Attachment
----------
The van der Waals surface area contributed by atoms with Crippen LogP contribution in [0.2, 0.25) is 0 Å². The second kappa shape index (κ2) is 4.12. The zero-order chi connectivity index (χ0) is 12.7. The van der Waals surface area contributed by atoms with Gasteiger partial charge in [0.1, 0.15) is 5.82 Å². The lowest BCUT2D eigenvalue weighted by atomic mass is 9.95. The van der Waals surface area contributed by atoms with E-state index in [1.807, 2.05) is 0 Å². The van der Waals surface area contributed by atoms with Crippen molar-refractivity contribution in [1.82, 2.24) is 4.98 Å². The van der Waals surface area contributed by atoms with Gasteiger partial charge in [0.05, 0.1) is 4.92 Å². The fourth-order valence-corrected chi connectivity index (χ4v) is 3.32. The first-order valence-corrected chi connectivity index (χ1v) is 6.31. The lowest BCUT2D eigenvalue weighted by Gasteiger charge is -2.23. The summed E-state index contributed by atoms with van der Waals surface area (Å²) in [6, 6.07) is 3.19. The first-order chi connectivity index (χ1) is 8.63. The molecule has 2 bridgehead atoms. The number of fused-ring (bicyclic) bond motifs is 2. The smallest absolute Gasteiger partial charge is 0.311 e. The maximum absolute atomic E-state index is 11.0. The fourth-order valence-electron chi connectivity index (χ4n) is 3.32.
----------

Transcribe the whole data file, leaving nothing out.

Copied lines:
The van der Waals surface area contributed by atoms with Crippen LogP contribution in [0.2, 0.25) is 0 Å². The second kappa shape index (κ2) is 4.12. The zero-order chi connectivity index (χ0) is 12.7. The van der Waals surface area contributed by atoms with Gasteiger partial charge in [0.1, 0.15) is 5.82 Å². The lowest BCUT2D eigenvalue weighted by atomic mass is 9.95. The van der Waals surface area contributed by atoms with E-state index in [1.807, 2.05) is 0 Å². The van der Waals surface area contributed by atoms with Crippen molar-refractivity contribution in [1.82, 2.24) is 4.98 Å². The van der Waals surface area contributed by atoms with Gasteiger partial charge in [0.05, 0.1) is 4.92 Å². The fourth-order valence-corrected chi connectivity index (χ4v) is 3.32. The first-order valence-corrected chi connectivity index (χ1v) is 6.31. The lowest BCUT2D eigenvalue weighted by Gasteiger charge is -2.23. The summed E-state index contributed by atoms with van der Waals surface area (Å²) in [6, 6.07) is 3.19. The first-order chi connectivity index (χ1) is 8.63. The molecule has 2 bridgehead atoms. The number of fused-ring (bicyclic) bond motifs is 2. The smallest absolute Gasteiger partial charge is 0.311 e. The maximum absolute atomic E-state index is 11.0. The fourth-order valence-electron chi connectivity index (χ4n) is 3.32.